After more than six years blogging about stem cells and other innovative biomedical technologies, I thought I'd seen everything out there on the web. However, a new article by Honor Whiteman in Medical News Today really takes the cake, and not in a good way.
The article, entitled "Stem cell therapy: is the US missing a trick?" ends up being a promotional for a stem cell clinic in Mexico that is hawking unproven stem cell "treatments" for a host of conditions including for kids suffering from autism and cerebral palsy. MNT is, in effect, giving free advertising to the World Stem Cells Clinic in Cancun, Mexico, without the appropriate balance and context.
Among the astonishing claims that the article repeats are that 100 percent of autism patients have improved after "treatment" at this clinic. Really? Most of us don t even have a 100 percent success rate drinking a glass of lemonade -- sometimes we spill it.
The price tag for this miracle treatment? Just $17,000.
The clinic, as promoted by MNT, also claims a 90-95 percent success rate for treating chronic obstructive pulmonary disease (COPD) with stem cells. To my knowledge, there is no convincing evidence in the published literature that stem cells are safe and effective to treat autism, cerebral palsy or COPD. As a reminder even the most rigorously scientifically proven therapies that are based upon rock solid, data-based rationales do not achieve 90-100 percent success rates. And then there s the reality that most clinical trials of experimental drugs, including biologics like stem cells, fail. In this context, these kinds of claims, as passed along by MNT, are hard for me to believe and this article could put patients, including kids, at risk.
Oddly, this particular clinic apparently will not treat ALS with stem cells because they say, as quoted in the MNT piece, that it doesn't make sense. But treating autism and COPD with an unproven stem cell intervention does make sense? I don't get it. I've only been studying stem cells for a couple of decades so maybe these folks can explain it to me.
On page 2, the MNT article presents a very one-sided discussion of the "big bad" FDA as obstructing the availability of these wonderful stem cell therapies in the U.S. There's no balance here, as only the stem cell clinic leader, Dr. Ernesto GutiÃ©rrez, and some other physician who is not a fan of the FDA, are quoted.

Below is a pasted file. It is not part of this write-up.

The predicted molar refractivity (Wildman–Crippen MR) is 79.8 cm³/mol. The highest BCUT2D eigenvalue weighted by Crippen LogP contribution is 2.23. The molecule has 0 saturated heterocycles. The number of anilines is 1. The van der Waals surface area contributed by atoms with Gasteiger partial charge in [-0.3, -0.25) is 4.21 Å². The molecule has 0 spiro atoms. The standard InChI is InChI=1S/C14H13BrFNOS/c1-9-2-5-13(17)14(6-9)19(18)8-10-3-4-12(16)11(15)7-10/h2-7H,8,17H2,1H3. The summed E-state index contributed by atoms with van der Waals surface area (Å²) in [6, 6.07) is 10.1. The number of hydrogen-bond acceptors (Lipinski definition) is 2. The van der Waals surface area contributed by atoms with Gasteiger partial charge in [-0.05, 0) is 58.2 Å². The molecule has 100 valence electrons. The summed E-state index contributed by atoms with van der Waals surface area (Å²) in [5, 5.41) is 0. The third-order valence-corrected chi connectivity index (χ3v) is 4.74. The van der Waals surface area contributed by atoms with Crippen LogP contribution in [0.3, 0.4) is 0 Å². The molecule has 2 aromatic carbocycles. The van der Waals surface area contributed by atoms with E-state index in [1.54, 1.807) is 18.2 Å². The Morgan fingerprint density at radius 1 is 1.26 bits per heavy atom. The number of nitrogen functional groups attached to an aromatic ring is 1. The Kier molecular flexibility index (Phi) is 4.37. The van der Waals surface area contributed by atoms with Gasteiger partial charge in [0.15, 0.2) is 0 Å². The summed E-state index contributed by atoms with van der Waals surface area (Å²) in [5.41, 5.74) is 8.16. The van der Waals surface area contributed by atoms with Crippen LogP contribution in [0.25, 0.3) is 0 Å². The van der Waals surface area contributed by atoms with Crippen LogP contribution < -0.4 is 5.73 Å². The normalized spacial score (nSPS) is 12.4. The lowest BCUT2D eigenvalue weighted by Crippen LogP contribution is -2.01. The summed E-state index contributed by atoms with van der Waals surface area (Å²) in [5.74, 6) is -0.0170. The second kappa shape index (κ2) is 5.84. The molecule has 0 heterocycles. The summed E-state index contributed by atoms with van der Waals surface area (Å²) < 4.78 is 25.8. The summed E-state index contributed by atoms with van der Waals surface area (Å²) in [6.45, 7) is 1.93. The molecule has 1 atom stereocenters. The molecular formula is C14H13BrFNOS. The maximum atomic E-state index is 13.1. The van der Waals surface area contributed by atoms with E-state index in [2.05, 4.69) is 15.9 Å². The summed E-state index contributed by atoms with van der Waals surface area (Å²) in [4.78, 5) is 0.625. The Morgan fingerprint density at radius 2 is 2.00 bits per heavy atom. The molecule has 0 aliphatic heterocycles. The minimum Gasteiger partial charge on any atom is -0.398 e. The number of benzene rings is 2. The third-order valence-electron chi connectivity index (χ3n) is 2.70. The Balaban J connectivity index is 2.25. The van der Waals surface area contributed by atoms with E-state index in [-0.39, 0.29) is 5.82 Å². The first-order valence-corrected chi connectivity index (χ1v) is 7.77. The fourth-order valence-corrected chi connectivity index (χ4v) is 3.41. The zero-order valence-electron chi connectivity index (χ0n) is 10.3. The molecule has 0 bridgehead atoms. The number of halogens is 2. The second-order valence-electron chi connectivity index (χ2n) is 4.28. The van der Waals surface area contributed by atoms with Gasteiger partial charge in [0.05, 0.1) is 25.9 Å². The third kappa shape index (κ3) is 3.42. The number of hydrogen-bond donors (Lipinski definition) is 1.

Yet, demonstrating a wonderful sense of community, the clinic is reportedly working with the FDA:
"Still, Dr. GutiÃ©rrez told us that the World Stem Cells Clinic and other organizations across the globe are working with the FDA in order to push forward stem cell therapy approval in the US, but he pointed out that it is likely to be another 5-10 years before Americans can access the treatment on home turf."
I wonder what "working with" means in this context. If World Stem Cells Clinic is, for example, discussing a pre-IND or BLA with the FDA, I d love to hear about it and would consider doing an article on such a development.
Then in the MNT piece comes a discussion of what to look out for in the stem cell arena in the way questionable clinics and the article ends with this quote that seems ironic to me, particularly since the clinic s own website in the bottom right corner has patient testimonial videos.
"Dr. GutiÃ©rrez said that any stem cell clinic that boasts claims based on patient testimonials rather than scientific literature should also be avoided, as should clinics that do not have a physician or a team of doctors willing to talk to patients about their treatment; patient-doctor communication is of key importance."
I would ask, respectfully, where are the data and scientific literature supporting this clinic s own claims about autism and more as passed along without context by MNT?
I hope that MNT does a better job of balance in the future if it dives into the wild and woolly world of stem cell clinics. Even one quote from someone with a different viewpoint could go a long way toward more responsible coverage.
Paul Knoepfler is an associate professor at UC Davis School of Medicine, where he does stem cell and cancer research. He also blogs at the Niche and is the author of two books: Stem Cells: An Insider's Guide and his new work, GMO Sapiens, which covers CRISPR and human genetic modification for a lay audience.
You can follow him on Twitter @pknoepfler.